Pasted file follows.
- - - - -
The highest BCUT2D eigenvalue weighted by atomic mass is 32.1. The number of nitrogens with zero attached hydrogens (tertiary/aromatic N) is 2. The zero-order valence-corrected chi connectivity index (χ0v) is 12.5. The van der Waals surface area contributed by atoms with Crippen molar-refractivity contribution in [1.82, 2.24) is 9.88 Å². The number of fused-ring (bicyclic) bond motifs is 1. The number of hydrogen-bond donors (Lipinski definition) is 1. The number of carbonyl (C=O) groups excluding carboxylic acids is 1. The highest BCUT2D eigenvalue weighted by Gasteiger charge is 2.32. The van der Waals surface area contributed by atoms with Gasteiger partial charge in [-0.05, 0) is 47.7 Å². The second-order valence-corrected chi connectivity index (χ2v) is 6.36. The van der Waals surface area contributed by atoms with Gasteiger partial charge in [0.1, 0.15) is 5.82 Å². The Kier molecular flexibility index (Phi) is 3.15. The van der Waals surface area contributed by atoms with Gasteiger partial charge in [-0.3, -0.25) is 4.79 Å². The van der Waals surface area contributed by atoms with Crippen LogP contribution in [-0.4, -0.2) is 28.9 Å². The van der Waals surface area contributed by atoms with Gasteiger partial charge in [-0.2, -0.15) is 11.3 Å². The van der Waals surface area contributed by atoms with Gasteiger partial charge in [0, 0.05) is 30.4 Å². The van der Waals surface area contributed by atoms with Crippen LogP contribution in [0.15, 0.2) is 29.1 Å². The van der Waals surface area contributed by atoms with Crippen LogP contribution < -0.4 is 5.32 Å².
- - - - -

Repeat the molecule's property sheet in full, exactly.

The highest BCUT2D eigenvalue weighted by atomic mass is 32.1. The number of nitrogens with zero attached hydrogens (tertiary/aromatic N) is 2. The zero-order valence-corrected chi connectivity index (χ0v) is 12.5. The van der Waals surface area contributed by atoms with Crippen molar-refractivity contribution in [1.82, 2.24) is 9.88 Å². The number of fused-ring (bicyclic) bond motifs is 1. The number of hydrogen-bond donors (Lipinski definition) is 1. The number of carbonyl (C=O) groups excluding carboxylic acids is 1. The highest BCUT2D eigenvalue weighted by Gasteiger charge is 2.32. The van der Waals surface area contributed by atoms with Gasteiger partial charge in [-0.05, 0) is 47.7 Å². The second-order valence-corrected chi connectivity index (χ2v) is 6.36. The van der Waals surface area contributed by atoms with Gasteiger partial charge in [0.1, 0.15) is 5.82 Å². The Kier molecular flexibility index (Phi) is 3.15. The van der Waals surface area contributed by atoms with Gasteiger partial charge in [-0.3, -0.25) is 4.79 Å². The van der Waals surface area contributed by atoms with Crippen LogP contribution in [-0.4, -0.2) is 28.9 Å². The van der Waals surface area contributed by atoms with Gasteiger partial charge in [-0.2, -0.15) is 11.3 Å². The van der Waals surface area contributed by atoms with Gasteiger partial charge in [0, 0.05) is 30.4 Å². The van der Waals surface area contributed by atoms with Crippen LogP contribution in [0.15, 0.2) is 29.1 Å². The van der Waals surface area contributed by atoms with Crippen LogP contribution < -0.4 is 5.32 Å².